“Mastering Contract Lifecycle Management” is a 15 part, bi-weekly series writen by Prashant Dubey, CEO of The Sumati Group, dedicated to expanding your mastery of Contract Lifecycle Management (CLM). The series is divided into 5 parts and encompasses the entire lifecycle of purchasing a CLM solution, including: the research phase, launching your CLM project, implementing the key building blocks, strategies for driving user adoption, and continuing down the road to success. Enjoy!
I’m pretty sure the UConn Huskies had a playbook when playing The Mississippi State Bulldogs to determine which one of them would appear in the National Finals for College Women’s Basketball. As the world now knows, the playbook did not yield a win for the Huskies. Should the playbook be thrown out? Hardly. It did yield over 100 straight wins for the UConn women. Not a bad set of outcomes.
What is a Contract Negotiation Playbook
Negotiation playbooks for contract management are similar. They contain a series of decisions that can be made at certain ‘crossroads’ with an expectation of a particular outcome, based on the decision. The outcome may not always be achieved, but history indicates that the likelihood of the outcome is pretty high. The similarity ends when considering a situation where the outcome is not achieved. In these situations, there is an escalation path in a contracting playbook to determine how to get to an outcome that may be acceptable. I suspect there is no such pathway in the playbook the UConn Huskies used in the semi-final game. There is no other acceptable outcome other than a win. Once the win was not achieved, the game playbook was set aside. The season was over.
Why Negotiation Playbook Are Critical For Contract Success
Should a company abandon the idea of a contract negotiation playbook because it may sometimes yield a suboptimal outcome? Hardly. Negotiation playbooks are critical for a number of reasons including:
- Translating “Tribal” knowledge into institutional knowledge – Knowledge solely in peoples heads makes it difficult for it to be used more broadly by the company
- Enabling “work” in a negotiation to be distributed to teams or technology best suited to conduct the work most efficiently – Should a 1st pass review of an NDA go to a senior lawyer in the legal department? Probably not.
- Creating an audit trail for decisions – In the world of increasing governance, compliance and the need for demonstrating good faith behavior, a playbook can be the difference between a single event sanction and a wide-ranging penalty: “Look Judge, I know we didn’t do things right, but this playbook shows that we tried to do the right thing.”
- Outlining opportunities for standardization – Some lawyers believe that all their decisions and output are bespoke. They are artisans where every world they type (or write) is a work of art and needs to be treated as a one-off. Fortunately, these lawyers are in the minority these days.
A negotiation playbook allows their brilliance to be empirically documented through a set of instructions that represent past decisions and the achieved outcomes. It “industrializes” brilliance.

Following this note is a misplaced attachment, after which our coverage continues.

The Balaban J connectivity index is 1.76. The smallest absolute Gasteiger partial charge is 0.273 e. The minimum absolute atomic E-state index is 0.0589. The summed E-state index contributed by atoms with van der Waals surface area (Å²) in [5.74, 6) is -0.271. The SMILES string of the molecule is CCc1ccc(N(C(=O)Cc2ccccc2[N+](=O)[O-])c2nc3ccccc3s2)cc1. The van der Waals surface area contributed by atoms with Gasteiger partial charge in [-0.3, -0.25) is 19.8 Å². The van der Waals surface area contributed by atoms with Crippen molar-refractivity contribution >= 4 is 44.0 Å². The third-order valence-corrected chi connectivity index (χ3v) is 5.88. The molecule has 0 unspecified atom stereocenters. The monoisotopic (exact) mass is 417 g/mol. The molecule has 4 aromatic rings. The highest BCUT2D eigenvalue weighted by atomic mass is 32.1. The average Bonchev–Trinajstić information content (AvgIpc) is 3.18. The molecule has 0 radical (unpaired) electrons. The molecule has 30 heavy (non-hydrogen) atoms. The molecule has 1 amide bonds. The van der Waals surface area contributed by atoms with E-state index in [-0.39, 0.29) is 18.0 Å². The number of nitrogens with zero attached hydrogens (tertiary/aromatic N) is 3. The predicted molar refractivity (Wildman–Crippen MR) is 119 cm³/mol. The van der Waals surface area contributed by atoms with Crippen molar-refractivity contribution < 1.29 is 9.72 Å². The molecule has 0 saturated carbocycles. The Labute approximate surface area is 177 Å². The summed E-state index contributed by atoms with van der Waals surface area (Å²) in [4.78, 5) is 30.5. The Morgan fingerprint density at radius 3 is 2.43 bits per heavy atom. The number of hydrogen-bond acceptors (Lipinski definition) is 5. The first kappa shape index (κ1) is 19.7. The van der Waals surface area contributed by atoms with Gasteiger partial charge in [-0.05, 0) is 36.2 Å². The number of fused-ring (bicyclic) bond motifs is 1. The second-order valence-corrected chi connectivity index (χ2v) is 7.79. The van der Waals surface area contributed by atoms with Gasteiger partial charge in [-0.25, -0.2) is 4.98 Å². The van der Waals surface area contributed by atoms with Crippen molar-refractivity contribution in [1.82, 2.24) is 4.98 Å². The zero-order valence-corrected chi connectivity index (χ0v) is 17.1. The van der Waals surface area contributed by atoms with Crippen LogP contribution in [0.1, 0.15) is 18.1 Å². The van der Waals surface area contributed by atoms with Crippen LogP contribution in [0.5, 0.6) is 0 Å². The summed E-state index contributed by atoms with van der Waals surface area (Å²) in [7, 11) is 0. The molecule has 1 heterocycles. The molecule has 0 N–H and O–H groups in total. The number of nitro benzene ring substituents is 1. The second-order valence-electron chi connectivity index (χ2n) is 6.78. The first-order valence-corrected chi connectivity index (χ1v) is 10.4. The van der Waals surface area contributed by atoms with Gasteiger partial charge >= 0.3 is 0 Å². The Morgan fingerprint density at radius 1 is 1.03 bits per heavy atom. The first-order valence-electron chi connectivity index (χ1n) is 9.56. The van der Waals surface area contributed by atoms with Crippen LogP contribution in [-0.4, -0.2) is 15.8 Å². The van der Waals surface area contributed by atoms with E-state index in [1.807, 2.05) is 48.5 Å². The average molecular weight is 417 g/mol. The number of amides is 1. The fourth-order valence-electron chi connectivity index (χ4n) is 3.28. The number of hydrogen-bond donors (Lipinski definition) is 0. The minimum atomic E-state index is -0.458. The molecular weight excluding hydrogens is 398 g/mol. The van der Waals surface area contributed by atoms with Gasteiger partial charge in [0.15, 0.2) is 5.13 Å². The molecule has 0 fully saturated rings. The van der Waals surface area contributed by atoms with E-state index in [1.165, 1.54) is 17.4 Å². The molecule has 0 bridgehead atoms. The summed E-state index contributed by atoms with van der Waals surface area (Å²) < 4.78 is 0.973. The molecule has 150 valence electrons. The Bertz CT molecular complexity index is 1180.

Ask Questions Because History Does Repeat Itself
A negotiation playbook is simple in construction. It is a document specific to a contract type that contains the most negotiated provisions in a contract and outlines the decisions, or alternate provisions, that can be made if a provision is redlined by a counter-party. These decisions can be ranked by risk, efficiency of contracting, legal requirement or even frequency of occurrence, which is least likely. Teams or tools can use negotiation playbooks as a reference guide when a contract negotiation crossroad is reached.
The best way to create a playbook is to use history. Redlines have been adjudicated in the past and contracts have been signed. Identify the most negotiated provisions by identifying those most redlined. Outline the delta between the starting template and the ending executed contract. Ask questions of the contract creators and negotiators as to their rationale behind a particular provision. Once you review 5-10 of these, per contract type, you likely have the “guts” of a playbook. This history is the best way to create a playbook that will be actually used the day it is put into production.
Creating negotiation playbooks is not a difficult exercise. However, maintaining the organizational discipline to use the playbook and iterate it based on actual experience takes a lot more effort. Being able to do this however, will yield benefits. I suspect the Lady Huskies of UConn will not throw out a playbook that yielded the longest winning streak in college basketball, simply because of a last second, unexpected bucket.
Be sure to check back on April 20th for the next edition of “Mastering Contract Lifecycle Management” to learn strategies for driving user adoption.
To learn more about creating a nondisclosure agreement clearinghouse, visit the previous post – HERE.
The “Mastering Contract Lifecycle Management” series is written by Prashant Dubey, bestselling author of The Generalist Counsel and CEO of The Sumati Group, which is the Apttus premier contract migration partner.